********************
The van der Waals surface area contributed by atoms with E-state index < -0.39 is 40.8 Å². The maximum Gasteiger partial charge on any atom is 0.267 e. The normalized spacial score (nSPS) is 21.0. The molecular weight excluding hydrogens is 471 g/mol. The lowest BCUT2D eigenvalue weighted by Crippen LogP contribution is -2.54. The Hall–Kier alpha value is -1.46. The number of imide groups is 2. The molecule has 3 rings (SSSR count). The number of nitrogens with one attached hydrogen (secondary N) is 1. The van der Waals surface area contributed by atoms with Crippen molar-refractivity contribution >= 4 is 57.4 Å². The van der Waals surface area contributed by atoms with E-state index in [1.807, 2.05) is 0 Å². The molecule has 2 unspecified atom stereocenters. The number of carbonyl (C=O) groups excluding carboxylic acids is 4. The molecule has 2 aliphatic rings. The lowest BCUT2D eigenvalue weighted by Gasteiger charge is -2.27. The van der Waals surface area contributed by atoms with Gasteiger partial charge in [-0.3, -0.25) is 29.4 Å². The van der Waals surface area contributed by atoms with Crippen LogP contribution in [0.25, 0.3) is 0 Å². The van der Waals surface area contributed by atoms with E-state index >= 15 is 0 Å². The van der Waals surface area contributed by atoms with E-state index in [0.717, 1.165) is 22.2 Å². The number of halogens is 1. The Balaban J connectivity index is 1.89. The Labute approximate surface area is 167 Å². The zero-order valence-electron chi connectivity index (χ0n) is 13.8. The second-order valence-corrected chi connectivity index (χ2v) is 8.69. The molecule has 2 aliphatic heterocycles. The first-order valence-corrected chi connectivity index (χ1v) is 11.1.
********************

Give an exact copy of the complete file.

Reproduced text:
The van der Waals surface area contributed by atoms with E-state index < -0.39 is 40.8 Å². The maximum Gasteiger partial charge on any atom is 0.267 e. The normalized spacial score (nSPS) is 21.0. The molecular weight excluding hydrogens is 471 g/mol. The lowest BCUT2D eigenvalue weighted by Crippen LogP contribution is -2.54. The Hall–Kier alpha value is -1.46. The number of imide groups is 2. The molecule has 3 rings (SSSR count). The number of nitrogens with one attached hydrogen (secondary N) is 1. The van der Waals surface area contributed by atoms with Crippen molar-refractivity contribution >= 4 is 57.4 Å². The van der Waals surface area contributed by atoms with E-state index in [1.807, 2.05) is 0 Å². The molecule has 2 unspecified atom stereocenters. The number of carbonyl (C=O) groups excluding carboxylic acids is 4. The molecule has 2 aliphatic rings. The lowest BCUT2D eigenvalue weighted by Gasteiger charge is -2.27. The van der Waals surface area contributed by atoms with Gasteiger partial charge in [-0.3, -0.25) is 29.4 Å². The van der Waals surface area contributed by atoms with Crippen LogP contribution in [0.25, 0.3) is 0 Å². The van der Waals surface area contributed by atoms with E-state index >= 15 is 0 Å². The van der Waals surface area contributed by atoms with E-state index in [0.717, 1.165) is 22.2 Å². The number of halogens is 1. The Balaban J connectivity index is 1.89. The Labute approximate surface area is 167 Å². The zero-order valence-electron chi connectivity index (χ0n) is 13.8. The second-order valence-corrected chi connectivity index (χ2v) is 8.69. The molecule has 2 aliphatic heterocycles. The first-order valence-corrected chi connectivity index (χ1v) is 11.1.